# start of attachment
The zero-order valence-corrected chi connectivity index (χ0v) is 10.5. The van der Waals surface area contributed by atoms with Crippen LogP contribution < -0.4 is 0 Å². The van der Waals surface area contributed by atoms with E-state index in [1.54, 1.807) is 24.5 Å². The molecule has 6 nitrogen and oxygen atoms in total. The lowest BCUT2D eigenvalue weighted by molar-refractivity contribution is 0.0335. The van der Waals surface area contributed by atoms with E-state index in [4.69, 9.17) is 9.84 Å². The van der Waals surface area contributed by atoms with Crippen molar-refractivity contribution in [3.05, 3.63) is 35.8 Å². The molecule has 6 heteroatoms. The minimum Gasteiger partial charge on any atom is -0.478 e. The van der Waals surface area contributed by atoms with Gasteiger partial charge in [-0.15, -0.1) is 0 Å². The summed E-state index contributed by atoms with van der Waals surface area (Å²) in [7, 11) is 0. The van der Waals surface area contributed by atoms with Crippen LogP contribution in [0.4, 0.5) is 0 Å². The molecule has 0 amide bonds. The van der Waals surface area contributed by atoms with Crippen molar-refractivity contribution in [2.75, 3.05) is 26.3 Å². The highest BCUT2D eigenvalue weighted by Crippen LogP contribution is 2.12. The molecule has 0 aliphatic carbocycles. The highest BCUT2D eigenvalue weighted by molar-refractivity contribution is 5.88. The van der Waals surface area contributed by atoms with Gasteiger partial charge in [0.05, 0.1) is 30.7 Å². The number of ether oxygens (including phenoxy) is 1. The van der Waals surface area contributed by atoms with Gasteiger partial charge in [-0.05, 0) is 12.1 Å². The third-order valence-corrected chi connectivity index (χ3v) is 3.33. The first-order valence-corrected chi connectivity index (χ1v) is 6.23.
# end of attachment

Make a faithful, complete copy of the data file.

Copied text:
The zero-order valence-corrected chi connectivity index (χ0v) is 10.5. The van der Waals surface area contributed by atoms with Crippen LogP contribution < -0.4 is 0 Å². The van der Waals surface area contributed by atoms with E-state index in [1.54, 1.807) is 24.5 Å². The molecule has 6 nitrogen and oxygen atoms in total. The lowest BCUT2D eigenvalue weighted by molar-refractivity contribution is 0.0335. The van der Waals surface area contributed by atoms with E-state index in [4.69, 9.17) is 9.84 Å². The van der Waals surface area contributed by atoms with Crippen molar-refractivity contribution in [3.05, 3.63) is 35.8 Å². The molecule has 6 heteroatoms. The minimum Gasteiger partial charge on any atom is -0.478 e. The van der Waals surface area contributed by atoms with Gasteiger partial charge in [-0.15, -0.1) is 0 Å². The summed E-state index contributed by atoms with van der Waals surface area (Å²) in [7, 11) is 0. The van der Waals surface area contributed by atoms with Crippen LogP contribution in [0.4, 0.5) is 0 Å². The molecule has 0 amide bonds. The van der Waals surface area contributed by atoms with Crippen molar-refractivity contribution in [2.75, 3.05) is 26.3 Å². The highest BCUT2D eigenvalue weighted by Crippen LogP contribution is 2.12. The molecule has 0 aliphatic carbocycles. The highest BCUT2D eigenvalue weighted by molar-refractivity contribution is 5.88. The van der Waals surface area contributed by atoms with Gasteiger partial charge in [0.05, 0.1) is 30.7 Å². The number of ether oxygens (including phenoxy) is 1. The van der Waals surface area contributed by atoms with Gasteiger partial charge in [-0.05, 0) is 12.1 Å². The third-order valence-corrected chi connectivity index (χ3v) is 3.33. The first-order valence-corrected chi connectivity index (χ1v) is 6.23.